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Lufthansa pilots call full-scale strike for Wednesday

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Lufthansa pilots call full-scale strike for Wednesday
Photo: DPA
18:41 CET+01:00
The pilots union Cockpit announced on Monday that pilots intend to ground the entire Lufthansa fleet in a dispute over wages. Meanwhile Eurowings is to be hit by strikes on Tuesday.

Cockpit announced last Wednesday that strikes were imminent after negotiations in salary increases with Germany's largest airline broke down.

The union called for the industrial action after negotiations stalled on salaries for the 5,400 pilots employed by Lufthansa, Lufthansa Cargo and budget subsidiary Germanwings.

Pilots are seeking a retrospective salary increase over the past five years totaling 20 percent. The pilots have not received a wage increase since 2012 when their last contract expired.

The airline had attempted to prevent the new round of strikes by calling in arbitration. But Cockpit described the salary proposal offered by the company as “not worthy of arbitration”, according to the Süddeutsche Zeitung (SZ).

On Wednesday long and short haul flights are set to be hit, meaning passengers on every Lufthansa flight that departs from Germany will face a cancellation.

Meanwhile labour union Verdi has called a strike of cabin crew on Lufthansa's budget airline Eurowings for Tuesday at Hamburg and Düsseldorf airports.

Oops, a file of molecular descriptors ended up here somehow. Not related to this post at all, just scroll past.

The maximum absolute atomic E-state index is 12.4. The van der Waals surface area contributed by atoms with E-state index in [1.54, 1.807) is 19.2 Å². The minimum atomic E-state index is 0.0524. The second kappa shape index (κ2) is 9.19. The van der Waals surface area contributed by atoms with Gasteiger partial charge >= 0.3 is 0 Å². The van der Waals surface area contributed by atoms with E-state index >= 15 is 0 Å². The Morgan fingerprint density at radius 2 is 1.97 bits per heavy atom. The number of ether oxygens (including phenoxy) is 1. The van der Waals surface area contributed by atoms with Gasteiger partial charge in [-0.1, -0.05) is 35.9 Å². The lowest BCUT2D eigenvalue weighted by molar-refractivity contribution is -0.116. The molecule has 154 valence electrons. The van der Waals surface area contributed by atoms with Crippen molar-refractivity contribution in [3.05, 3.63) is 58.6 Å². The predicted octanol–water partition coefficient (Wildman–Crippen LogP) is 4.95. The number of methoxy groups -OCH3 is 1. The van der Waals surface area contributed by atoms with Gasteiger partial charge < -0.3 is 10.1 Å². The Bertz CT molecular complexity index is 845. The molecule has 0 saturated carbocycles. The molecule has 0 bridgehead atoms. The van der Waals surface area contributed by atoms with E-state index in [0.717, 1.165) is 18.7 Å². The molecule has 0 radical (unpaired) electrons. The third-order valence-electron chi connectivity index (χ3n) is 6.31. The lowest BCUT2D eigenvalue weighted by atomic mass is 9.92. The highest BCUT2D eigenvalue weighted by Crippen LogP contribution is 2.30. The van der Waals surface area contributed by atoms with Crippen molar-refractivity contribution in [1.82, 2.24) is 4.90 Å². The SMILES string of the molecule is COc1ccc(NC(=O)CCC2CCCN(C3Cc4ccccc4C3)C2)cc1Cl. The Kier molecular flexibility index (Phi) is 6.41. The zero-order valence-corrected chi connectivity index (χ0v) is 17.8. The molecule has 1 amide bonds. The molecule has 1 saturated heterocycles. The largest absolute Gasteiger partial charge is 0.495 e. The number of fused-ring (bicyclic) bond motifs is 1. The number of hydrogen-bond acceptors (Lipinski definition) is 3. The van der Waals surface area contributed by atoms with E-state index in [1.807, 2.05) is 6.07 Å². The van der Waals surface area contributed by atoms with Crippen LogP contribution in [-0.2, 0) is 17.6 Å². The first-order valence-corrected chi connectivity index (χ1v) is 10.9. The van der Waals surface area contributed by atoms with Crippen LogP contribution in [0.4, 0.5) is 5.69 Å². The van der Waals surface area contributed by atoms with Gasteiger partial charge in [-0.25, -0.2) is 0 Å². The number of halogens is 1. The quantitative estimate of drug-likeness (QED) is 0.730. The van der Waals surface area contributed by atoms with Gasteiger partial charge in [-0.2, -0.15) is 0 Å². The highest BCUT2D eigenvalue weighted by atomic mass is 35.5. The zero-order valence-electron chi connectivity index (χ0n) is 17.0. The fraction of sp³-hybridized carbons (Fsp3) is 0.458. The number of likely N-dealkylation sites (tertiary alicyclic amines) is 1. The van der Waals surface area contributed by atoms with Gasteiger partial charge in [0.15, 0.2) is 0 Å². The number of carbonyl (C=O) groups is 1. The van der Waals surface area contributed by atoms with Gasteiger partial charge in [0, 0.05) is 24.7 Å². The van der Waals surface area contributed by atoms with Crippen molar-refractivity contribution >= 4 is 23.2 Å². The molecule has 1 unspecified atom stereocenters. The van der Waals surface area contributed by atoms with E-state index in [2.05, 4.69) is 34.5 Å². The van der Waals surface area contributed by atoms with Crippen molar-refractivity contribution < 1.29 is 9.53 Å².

Cabin crews based at both airports are set to stop work at 5am and not recommence their jobs until 8pm.

It is the second time within weeks that Eurowings crews have gone on strike.

In October Ufo, a competing trade union, called a strike of cabin crews that affected tens of thousands of passengers

The twin strikes are the latest in a set of disputes Between Lufthansa and unions going back over several years as the carrier has attempted fundamental restructuring to its business model.

Lufthansa cabin staff last November staged the longest walkout in the company's history with a seven-day stoppage, during which 4,700 flights were scrapped and 550,000 passengers were unable to fly.

Just this summer, the airline at last reached an agreement with cabin crew, ending the two-year labour dispute that impacted hundreds of thousands of passengers.

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